Use Windows 8 Hyper-V to virtualize Windows XP (or another earlier version of Windows)
Much to Microsoft's ongoing chagrin, Windows XP has become The OS That Just Won't Die. Many cling to it because it runs with minimal resources. Others stick with it because they have applications or hardware that work with it and nothing else -- all this in the face of a ticking clock to discontinue its support forever!
As of Windows 7, Microsoft's approach to prolonging backward compatibility with XP was XP Mode. This add-on to Windows 7 used one of the spiritual predecessors to Hyper-V, Microsoft Virtual PC, to run an instance of Windows XP in a virtual machine. With the advent of Windows 8, though, XP Mode has been ditched, to the distress of everyone still using it. The issues were as logistical as they were technical: Microsoft only allowed the use of XP Mode with the Professional, Enterprise, and Ultimate versions of Windows 7, because the price tags for those premium editions covered the licensing rights for the edition of XP in XP Mode as well.
If you have Windows XP installation media and the proper licensing for it, you can use that to create an installation of Windows XP under Client Hyper-V. It's also possible to transfer the VHD (the file that contains the virtual hard disk image for the OS) from a previous installation of XP Mode -- again, as long as you still have a valid license for the copy of Windows that contained XP Mode. You can't just swipe a copy from any old installation of Windows 7. You also can't use a Windows XP OEM recovery/installation CD designed to restore a specific system, since that copy of Windows XP is licensed for that particular piece of hardware and no other (not even virtual machines).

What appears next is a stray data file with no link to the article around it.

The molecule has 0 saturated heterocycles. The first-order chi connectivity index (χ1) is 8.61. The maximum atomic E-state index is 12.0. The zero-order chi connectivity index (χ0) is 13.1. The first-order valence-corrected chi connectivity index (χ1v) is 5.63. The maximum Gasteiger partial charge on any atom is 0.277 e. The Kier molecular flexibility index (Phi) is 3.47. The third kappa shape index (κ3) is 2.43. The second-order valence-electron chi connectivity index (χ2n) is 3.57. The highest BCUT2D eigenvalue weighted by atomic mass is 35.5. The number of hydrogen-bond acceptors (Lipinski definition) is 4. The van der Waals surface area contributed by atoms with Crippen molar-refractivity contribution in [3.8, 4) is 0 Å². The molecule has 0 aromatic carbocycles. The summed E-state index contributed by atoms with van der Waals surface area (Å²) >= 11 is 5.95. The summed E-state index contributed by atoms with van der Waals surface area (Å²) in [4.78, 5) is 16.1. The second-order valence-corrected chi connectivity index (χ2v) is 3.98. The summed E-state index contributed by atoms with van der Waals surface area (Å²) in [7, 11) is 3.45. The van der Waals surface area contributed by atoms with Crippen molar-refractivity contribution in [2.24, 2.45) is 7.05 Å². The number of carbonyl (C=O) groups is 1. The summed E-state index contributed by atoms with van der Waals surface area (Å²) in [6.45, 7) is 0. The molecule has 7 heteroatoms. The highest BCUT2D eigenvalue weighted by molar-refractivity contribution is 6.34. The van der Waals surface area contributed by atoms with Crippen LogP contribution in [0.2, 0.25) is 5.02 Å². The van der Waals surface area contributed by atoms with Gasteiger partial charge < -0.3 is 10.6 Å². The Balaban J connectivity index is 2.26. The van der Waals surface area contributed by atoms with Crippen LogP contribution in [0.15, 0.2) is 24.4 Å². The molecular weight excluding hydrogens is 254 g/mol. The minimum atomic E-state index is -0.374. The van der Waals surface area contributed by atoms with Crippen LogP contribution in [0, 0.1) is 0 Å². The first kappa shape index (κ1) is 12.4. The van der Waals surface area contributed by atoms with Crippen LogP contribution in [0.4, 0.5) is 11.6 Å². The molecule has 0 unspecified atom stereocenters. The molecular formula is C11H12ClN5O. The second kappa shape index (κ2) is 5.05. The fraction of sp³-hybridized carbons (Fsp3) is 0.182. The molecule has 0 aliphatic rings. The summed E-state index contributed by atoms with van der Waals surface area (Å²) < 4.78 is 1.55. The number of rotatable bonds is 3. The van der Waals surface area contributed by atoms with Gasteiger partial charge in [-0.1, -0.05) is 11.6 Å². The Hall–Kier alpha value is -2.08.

Another way to virtualize Windows XP without buying a full-blown license, but only for short periods of time, is to use Microsoft's Internet Explorer Application Compatibility VPC Image. Microsoft provides downloadable system images for Windows XP, Windows Vista, and Windows 7 that contain previous editions of Internet Explorer (IE6 in XP's case) for the sake of backward compatibility and testing. The images in question time out after a certain point, typically 90 days, but they have been refreshed periodically. As of this writing, the current Windows XP image will expire as of Feb. 14, 2013.
Again, due to the licensing restrictions involved, these system images are not intended to serve as full-blown replacements for a properly licensed copy of Windows. But if you just need something running long enough for a quick test or a temporary fix, Client Hyper-V plus a compatibility image should do the trick.